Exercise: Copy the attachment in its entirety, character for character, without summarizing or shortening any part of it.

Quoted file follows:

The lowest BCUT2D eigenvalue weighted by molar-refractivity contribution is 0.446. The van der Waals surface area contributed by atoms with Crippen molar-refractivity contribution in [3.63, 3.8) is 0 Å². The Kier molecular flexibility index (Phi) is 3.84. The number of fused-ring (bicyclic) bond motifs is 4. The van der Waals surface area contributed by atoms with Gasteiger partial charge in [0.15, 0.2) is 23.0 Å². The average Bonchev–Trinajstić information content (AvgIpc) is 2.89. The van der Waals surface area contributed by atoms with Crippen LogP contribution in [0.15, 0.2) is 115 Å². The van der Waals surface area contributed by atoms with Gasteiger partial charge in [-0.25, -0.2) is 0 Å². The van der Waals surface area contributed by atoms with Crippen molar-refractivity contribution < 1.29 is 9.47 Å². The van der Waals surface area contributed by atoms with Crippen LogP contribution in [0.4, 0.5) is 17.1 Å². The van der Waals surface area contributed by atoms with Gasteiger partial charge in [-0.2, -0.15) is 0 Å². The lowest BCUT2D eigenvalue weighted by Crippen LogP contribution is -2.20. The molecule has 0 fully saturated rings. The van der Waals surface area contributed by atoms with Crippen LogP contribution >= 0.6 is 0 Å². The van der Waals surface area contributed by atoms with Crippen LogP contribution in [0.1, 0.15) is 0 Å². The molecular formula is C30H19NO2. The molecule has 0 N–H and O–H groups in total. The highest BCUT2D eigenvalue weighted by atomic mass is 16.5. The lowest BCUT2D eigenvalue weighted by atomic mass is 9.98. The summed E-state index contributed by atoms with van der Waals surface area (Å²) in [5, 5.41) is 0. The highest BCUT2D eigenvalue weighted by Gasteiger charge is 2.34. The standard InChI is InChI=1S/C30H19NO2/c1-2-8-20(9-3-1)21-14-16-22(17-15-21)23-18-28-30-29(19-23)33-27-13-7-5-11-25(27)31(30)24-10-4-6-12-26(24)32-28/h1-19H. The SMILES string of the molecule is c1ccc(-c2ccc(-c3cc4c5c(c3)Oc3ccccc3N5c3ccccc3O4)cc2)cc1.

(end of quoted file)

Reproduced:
The lowest BCUT2D eigenvalue weighted by molar-refractivity contribution is 0.446. The van der Waals surface area contributed by atoms with Crippen molar-refractivity contribution in [3.63, 3.8) is 0 Å². The Kier molecular flexibility index (Phi) is 3.84. The number of fused-ring (bicyclic) bond motifs is 4. The van der Waals surface area contributed by atoms with Gasteiger partial charge in [0.15, 0.2) is 23.0 Å². The average Bonchev–Trinajstić information content (AvgIpc) is 2.89. The van der Waals surface area contributed by atoms with Crippen LogP contribution in [0.15, 0.2) is 115 Å². The van der Waals surface area contributed by atoms with Gasteiger partial charge in [-0.25, -0.2) is 0 Å². The van der Waals surface area contributed by atoms with Crippen molar-refractivity contribution < 1.29 is 9.47 Å². The van der Waals surface area contributed by atoms with Crippen LogP contribution in [0.4, 0.5) is 17.1 Å². The van der Waals surface area contributed by atoms with Gasteiger partial charge in [-0.2, -0.15) is 0 Å². The lowest BCUT2D eigenvalue weighted by Crippen LogP contribution is -2.20. The molecule has 0 fully saturated rings. The van der Waals surface area contributed by atoms with Crippen LogP contribution >= 0.6 is 0 Å². The van der Waals surface area contributed by atoms with Crippen LogP contribution in [0.1, 0.15) is 0 Å². The molecular formula is C30H19NO2. The molecule has 0 N–H and O–H groups in total. The highest BCUT2D eigenvalue weighted by atomic mass is 16.5. The lowest BCUT2D eigenvalue weighted by atomic mass is 9.98. The summed E-state index contributed by atoms with van der Waals surface area (Å²) in [5, 5.41) is 0. The highest BCUT2D eigenvalue weighted by Gasteiger charge is 2.34. The standard InChI is InChI=1S/C30H19NO2/c1-2-8-20(9-3-1)21-14-16-22(17-15-21)23-18-28-30-29(19-23)33-27-13-7-5-11-25(27)31(30)24-10-4-6-12-26(24)32-28/h1-19H. The SMILES string of the molecule is c1ccc(-c2ccc(-c3cc4c5c(c3)Oc3ccccc3N5c3ccccc3O4)cc2)cc1.